Villa’s recent good run ended with a 2-0 defeat at Fulham. Dave Woodhall comments.
I’ve never entirely understood the love-in with Craven Cottage. It’s a day out in London, at the one place where the supporters are civilised and the club still remembers that the game’s the thing. The walk along the Thames is very nice and there’s a lot of pubs. It’s also eye-wateringly expensive, a fair hike from the nearest tube station, good luck finding anywhere to park if you drive and most importantly, the Villa’s record there isn’t much better than the Christians at the Coliseum.
But, clearly I’m in a minority and the best part of six thousand of us headed down by the riverside to watch the two form teams of the Championship. We’d won our last seven, they’d won six on the bounce at home, so it was clearly going to be a stiff test if one of those runs was to continue.
Pre-match news wasn’t good, with the doubtful Jack Grealish and Albert Adomah both missing, which makes me wonder if I could remember the last time Villa player who was an injury doubt was fit for the next match. Probably round about the last time the Christians got a result in that Roman derby.
In their absence Steve Bruce changed the team around, bringing in Axel Tuanzebe at right-back and with the emphasis clearly on countering rather than all-out attack. It’s fair to say that the line-up didn’t meet with wholesale approval but it seemed to be working during a first half where Villa gave as good as they got in terms of goalscoring opportunities.
Unfortunately, when you’ve gambled everything on that type of approach you have no realistic way of getting back into the game if your defence makes a fatal mistake, as happened for the first goal not long after half-time, or there’s what can charitably be described as an error of judgement such as led to the second.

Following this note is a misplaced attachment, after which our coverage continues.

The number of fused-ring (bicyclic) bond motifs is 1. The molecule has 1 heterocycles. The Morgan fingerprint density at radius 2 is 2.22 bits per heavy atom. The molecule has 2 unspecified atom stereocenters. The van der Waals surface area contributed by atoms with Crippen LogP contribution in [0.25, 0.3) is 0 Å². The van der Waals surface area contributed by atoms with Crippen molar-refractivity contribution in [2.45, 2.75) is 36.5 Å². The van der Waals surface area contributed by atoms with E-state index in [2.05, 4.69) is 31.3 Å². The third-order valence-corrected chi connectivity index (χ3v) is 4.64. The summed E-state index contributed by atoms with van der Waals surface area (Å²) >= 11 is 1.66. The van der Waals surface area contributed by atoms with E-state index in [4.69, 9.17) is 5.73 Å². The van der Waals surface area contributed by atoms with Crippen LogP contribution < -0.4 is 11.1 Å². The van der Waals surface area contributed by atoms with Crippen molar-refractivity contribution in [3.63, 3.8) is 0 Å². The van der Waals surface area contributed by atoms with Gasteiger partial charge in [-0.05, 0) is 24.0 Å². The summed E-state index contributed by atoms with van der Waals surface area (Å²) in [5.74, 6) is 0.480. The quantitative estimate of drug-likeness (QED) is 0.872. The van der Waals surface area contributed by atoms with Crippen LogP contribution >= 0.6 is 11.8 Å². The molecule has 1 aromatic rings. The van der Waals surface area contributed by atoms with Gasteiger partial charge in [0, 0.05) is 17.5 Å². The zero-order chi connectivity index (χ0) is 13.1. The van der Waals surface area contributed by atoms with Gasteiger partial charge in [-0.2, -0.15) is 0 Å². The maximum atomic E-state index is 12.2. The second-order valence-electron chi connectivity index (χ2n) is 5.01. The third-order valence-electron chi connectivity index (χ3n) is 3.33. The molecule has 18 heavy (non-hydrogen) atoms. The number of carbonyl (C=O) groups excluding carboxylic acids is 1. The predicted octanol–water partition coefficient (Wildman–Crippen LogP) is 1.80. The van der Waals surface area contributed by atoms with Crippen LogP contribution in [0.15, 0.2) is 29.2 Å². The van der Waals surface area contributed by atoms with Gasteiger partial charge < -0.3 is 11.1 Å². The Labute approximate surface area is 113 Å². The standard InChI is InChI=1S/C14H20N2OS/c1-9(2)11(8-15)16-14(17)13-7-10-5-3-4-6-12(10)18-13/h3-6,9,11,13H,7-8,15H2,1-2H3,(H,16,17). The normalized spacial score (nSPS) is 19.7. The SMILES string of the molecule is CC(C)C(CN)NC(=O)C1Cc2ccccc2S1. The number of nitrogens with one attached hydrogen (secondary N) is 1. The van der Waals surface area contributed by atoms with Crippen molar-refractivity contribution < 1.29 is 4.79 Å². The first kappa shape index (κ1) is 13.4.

There wasn’t much in the way of game-saving inspiration on the bench, although Bruce would argue that the recurrence of the Villa injury list meant he didn’t have much choice but that was little consolation to the travelling hordes as the game petered out into the sort of routine 2-0 home win that was a lot more enjoyable last Sunday.
In isolation, the result isn’t the end of the world. Fulham are clearly a good side, they have the wind in their sails and the absence of our top scorer and the most on-form attacking midfielder in the Championship would weaken the resilience of any team or manager.
Taking all these things into account, adding recent form, and I may be in a minority again with this, but I’m inclined to give Steve Bruce a pass on Saturday’s performance and also forgive the team for an off-day. One thing I do know about this league is that it’s rare to see a team go through the entire season without a few bad results, and another thing is that there’s usually no time to dwell on the last game when the next one is coming up so quickly.
On Tuesday night we’ve got Preston at home. They’re putting a good run together and Saturday’s result means that this game is an even more vital one. A win and the crisis is over, normal service has been resumed, but lose and a blip could easily become a slump.